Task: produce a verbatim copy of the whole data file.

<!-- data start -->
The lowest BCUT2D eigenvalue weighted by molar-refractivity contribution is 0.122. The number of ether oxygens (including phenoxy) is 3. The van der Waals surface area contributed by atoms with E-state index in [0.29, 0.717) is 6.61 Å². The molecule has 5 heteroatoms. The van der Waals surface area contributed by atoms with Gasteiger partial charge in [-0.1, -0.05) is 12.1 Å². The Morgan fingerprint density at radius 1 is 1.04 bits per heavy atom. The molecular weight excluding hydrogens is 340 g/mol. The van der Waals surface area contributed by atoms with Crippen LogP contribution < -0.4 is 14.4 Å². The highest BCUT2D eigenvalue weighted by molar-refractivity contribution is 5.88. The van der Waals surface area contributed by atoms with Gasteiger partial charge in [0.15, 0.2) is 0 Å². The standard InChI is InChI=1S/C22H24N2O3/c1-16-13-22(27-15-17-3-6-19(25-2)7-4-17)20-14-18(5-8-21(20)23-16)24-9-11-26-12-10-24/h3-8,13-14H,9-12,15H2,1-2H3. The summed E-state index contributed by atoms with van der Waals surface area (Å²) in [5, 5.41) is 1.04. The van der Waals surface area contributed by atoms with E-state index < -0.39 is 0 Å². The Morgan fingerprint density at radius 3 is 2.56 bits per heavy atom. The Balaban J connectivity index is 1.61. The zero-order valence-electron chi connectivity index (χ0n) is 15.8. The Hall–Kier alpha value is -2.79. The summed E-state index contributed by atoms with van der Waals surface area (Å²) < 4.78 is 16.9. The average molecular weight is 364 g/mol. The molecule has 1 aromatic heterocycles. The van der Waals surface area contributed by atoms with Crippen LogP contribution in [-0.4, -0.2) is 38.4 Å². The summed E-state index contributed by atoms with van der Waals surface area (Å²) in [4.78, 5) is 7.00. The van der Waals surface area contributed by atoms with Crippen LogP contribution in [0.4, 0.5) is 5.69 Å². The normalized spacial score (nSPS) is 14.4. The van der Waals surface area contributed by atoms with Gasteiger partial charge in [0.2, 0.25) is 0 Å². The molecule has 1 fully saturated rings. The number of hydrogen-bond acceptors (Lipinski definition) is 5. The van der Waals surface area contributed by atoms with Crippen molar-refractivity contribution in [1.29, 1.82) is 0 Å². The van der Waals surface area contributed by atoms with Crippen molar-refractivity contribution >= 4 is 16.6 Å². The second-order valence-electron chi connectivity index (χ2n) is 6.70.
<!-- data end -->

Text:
The lowest BCUT2D eigenvalue weighted by molar-refractivity contribution is 0.122. The number of ether oxygens (including phenoxy) is 3. The van der Waals surface area contributed by atoms with E-state index in [0.29, 0.717) is 6.61 Å². The molecule has 5 heteroatoms. The van der Waals surface area contributed by atoms with Gasteiger partial charge in [-0.1, -0.05) is 12.1 Å². The Morgan fingerprint density at radius 1 is 1.04 bits per heavy atom. The molecular weight excluding hydrogens is 340 g/mol. The van der Waals surface area contributed by atoms with Crippen LogP contribution < -0.4 is 14.4 Å². The highest BCUT2D eigenvalue weighted by molar-refractivity contribution is 5.88. The van der Waals surface area contributed by atoms with Gasteiger partial charge in [0.15, 0.2) is 0 Å². The standard InChI is InChI=1S/C22H24N2O3/c1-16-13-22(27-15-17-3-6-19(25-2)7-4-17)20-14-18(5-8-21(20)23-16)24-9-11-26-12-10-24/h3-8,13-14H,9-12,15H2,1-2H3. The summed E-state index contributed by atoms with van der Waals surface area (Å²) in [5, 5.41) is 1.04. The van der Waals surface area contributed by atoms with E-state index < -0.39 is 0 Å². The Morgan fingerprint density at radius 3 is 2.56 bits per heavy atom. The Balaban J connectivity index is 1.61. The zero-order valence-electron chi connectivity index (χ0n) is 15.8. The Hall–Kier alpha value is -2.79. The summed E-state index contributed by atoms with van der Waals surface area (Å²) < 4.78 is 16.9. The average molecular weight is 364 g/mol. The molecule has 1 aromatic heterocycles. The van der Waals surface area contributed by atoms with Crippen LogP contribution in [-0.4, -0.2) is 38.4 Å². The summed E-state index contributed by atoms with van der Waals surface area (Å²) in [4.78, 5) is 7.00. The van der Waals surface area contributed by atoms with Crippen LogP contribution in [0.4, 0.5) is 5.69 Å². The normalized spacial score (nSPS) is 14.4. The van der Waals surface area contributed by atoms with Gasteiger partial charge in [0.2, 0.25) is 0 Å². The molecule has 1 fully saturated rings. The number of hydrogen-bond acceptors (Lipinski definition) is 5. The van der Waals surface area contributed by atoms with Crippen molar-refractivity contribution in [1.29, 1.82) is 0 Å². The van der Waals surface area contributed by atoms with Crippen molar-refractivity contribution >= 4 is 16.6 Å². The second-order valence-electron chi connectivity index (χ2n) is 6.70.